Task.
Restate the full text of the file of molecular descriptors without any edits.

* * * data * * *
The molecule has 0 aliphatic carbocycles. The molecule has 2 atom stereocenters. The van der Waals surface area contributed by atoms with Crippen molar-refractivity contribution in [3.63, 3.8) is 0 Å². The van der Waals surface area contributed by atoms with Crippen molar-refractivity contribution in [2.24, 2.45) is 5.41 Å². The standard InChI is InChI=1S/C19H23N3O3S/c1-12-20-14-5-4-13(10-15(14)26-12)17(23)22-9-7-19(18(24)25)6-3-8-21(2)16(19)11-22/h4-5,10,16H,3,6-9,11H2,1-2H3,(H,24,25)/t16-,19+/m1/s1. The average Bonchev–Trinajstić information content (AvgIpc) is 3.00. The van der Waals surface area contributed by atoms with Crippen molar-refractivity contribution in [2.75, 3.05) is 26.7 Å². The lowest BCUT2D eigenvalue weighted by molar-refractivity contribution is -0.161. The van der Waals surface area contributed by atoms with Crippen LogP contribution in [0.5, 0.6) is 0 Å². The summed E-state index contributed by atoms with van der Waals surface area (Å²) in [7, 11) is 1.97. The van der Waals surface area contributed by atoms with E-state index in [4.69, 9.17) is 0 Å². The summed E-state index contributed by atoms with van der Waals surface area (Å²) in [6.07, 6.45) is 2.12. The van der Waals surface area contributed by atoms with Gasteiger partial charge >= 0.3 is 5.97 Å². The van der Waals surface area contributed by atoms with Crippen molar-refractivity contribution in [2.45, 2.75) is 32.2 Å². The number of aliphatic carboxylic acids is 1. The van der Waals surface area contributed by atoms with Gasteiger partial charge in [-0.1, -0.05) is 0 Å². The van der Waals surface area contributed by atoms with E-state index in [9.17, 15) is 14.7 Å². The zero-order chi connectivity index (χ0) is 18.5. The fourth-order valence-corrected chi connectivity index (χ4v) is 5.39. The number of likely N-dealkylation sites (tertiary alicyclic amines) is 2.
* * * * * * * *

The molecule has 0 aliphatic carbocycles. The molecule has 2 atom stereocenters. The van der Waals surface area contributed by atoms with Crippen molar-refractivity contribution in [3.63, 3.8) is 0 Å². The van der Waals surface area contributed by atoms with Crippen molar-refractivity contribution in [2.24, 2.45) is 5.41 Å². The standard InChI is InChI=1S/C19H23N3O3S/c1-12-20-14-5-4-13(10-15(14)26-12)17(23)22-9-7-19(18(24)25)6-3-8-21(2)16(19)11-22/h4-5,10,16H,3,6-9,11H2,1-2H3,(H,24,25)/t16-,19+/m1/s1. The average Bonchev–Trinajstić information content (AvgIpc) is 3.00. The van der Waals surface area contributed by atoms with Crippen molar-refractivity contribution in [2.75, 3.05) is 26.7 Å². The lowest BCUT2D eigenvalue weighted by molar-refractivity contribution is -0.161. The van der Waals surface area contributed by atoms with Crippen LogP contribution in [0.5, 0.6) is 0 Å². The summed E-state index contributed by atoms with van der Waals surface area (Å²) in [7, 11) is 1.97. The van der Waals surface area contributed by atoms with E-state index in [4.69, 9.17) is 0 Å². The summed E-state index contributed by atoms with van der Waals surface area (Å²) in [6.07, 6.45) is 2.12. The van der Waals surface area contributed by atoms with Gasteiger partial charge >= 0.3 is 5.97 Å². The van der Waals surface area contributed by atoms with Crippen molar-refractivity contribution in [2.45, 2.75) is 32.2 Å². The number of aliphatic carboxylic acids is 1. The van der Waals surface area contributed by atoms with Gasteiger partial charge in [-0.1, -0.05) is 0 Å². The van der Waals surface area contributed by atoms with E-state index in [9.17, 15) is 14.7 Å². The zero-order chi connectivity index (χ0) is 18.5. The fourth-order valence-corrected chi connectivity index (χ4v) is 5.39. The number of likely N-dealkylation sites (tertiary alicyclic amines) is 2.